Adoption in Alberta: Hard wait for couples vying for domestic adoption
On a snowy Friday in November 2014, Joanne Currie received a call on her cellphone.
“You’ve been chosen.”
It was the moment she and her husband Dwayne Von Sprecken had been waiting for — hoping for — for two years.
Four hours later, they were holding their baby son Jacob.
Not a day goes by without the now-19-month-old being told how adored he is.
Like any parents, Currie and Von Sprecken dote on their child. Their front living room is a playground of sorts: a large green playhouse, bright red plastic car and a toy xylophone are among playthings scattered on the floor.
“I’m sure all parents have a joy of being a parent, but when you wait for so long to have a child, there’s just a gratefulness that goes along with having a baby that you have an appreciation for everyday,” Currie says.
The word “grateful” is uttered frequently when Currie and Von Sprecken talk about their son. Not just that they have him, but for the sacrifice his birth mother made.
In Alberta, women who place a baby for adoption have 10 days to change their mind. Von Sprecken says by Day 8, he and his wife couldn’t imagine letting Jacob go.
“We just really appreciate how hard that decision must have been for her, to essentially cut off her arm and say, ‘Here — I’m giving up a part of me because I want something different for him,'” he says.
The couple tried unsuccessfully to have a baby for seven years. When IVF didn’t take, they turned to adoption.
For Von Sprecken and Currie, the hardest part was not when a baby would be theirs, but if it would happen at all. In Alberta, private adoptions like theirs are open adoptions, in which the birth mother chooses the family with which her child will be placed. So there are no guarantees.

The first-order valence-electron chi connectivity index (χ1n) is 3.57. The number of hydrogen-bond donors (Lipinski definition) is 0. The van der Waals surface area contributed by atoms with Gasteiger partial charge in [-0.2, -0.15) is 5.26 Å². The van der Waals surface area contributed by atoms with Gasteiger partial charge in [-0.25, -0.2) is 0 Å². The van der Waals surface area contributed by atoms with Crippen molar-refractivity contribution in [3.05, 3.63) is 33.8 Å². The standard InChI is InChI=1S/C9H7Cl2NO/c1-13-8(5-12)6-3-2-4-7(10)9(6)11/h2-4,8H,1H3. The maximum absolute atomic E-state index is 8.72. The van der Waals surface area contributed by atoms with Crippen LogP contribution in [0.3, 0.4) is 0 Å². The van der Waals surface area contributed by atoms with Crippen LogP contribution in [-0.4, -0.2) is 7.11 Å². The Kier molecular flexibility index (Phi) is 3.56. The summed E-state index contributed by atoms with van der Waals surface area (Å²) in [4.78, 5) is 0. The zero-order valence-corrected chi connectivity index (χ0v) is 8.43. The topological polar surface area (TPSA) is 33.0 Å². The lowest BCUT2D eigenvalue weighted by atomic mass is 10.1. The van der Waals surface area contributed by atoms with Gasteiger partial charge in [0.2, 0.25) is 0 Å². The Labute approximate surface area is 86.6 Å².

“We just tried to keep our feet moving and live our normal life,” Von Sprecken says.
Instead of sitting and waiting at home, a baby room ready, they took vacations, kept occupied and tried to remain positive.
Currie has noticed that among those in her adoption support group, it’s the waiting that is, by far, the biggest hurdle.
“It creates stress for families. Waiting and not knowing and really wanting, more than anything, a baby in their life,” she explains.
Add to that the anxiety of infertility — which many couples have already dealt with for years — and it can put the strongest of relationships to the test.
Open adoptions are the norm in Alberta. It’s what Currie and Von Sprecken signed up for, but it was more than a year before they heard from Jacob’s birth mom, who assumed they would call her.
The communication gap bridged, they met with her and some of her family in April.
“She got to see he was in good hands, which is one of the things she wanted to know — ‘How’s he doing? Is he OK?’ They got to see for themselves that he’s great and wonderful and perfect,” Currie says, tickling her son.
They hope that relationship can continue and Jacob’s birth mom can be someone their child grows up knowing.
In short, Jacob’s parents want him to understand where he comes from.
The couple plans to make an album including photos of their son in his birth mother’s arms in hospital, and already have conversations with friends’ children about Jacob’s adoption.
“It will be his story and it will be very factual … and then there’s no room for interpretation,” Currie says.
“He doesn’t have to guess, he doesn’t have to wonder. He just gets to know.”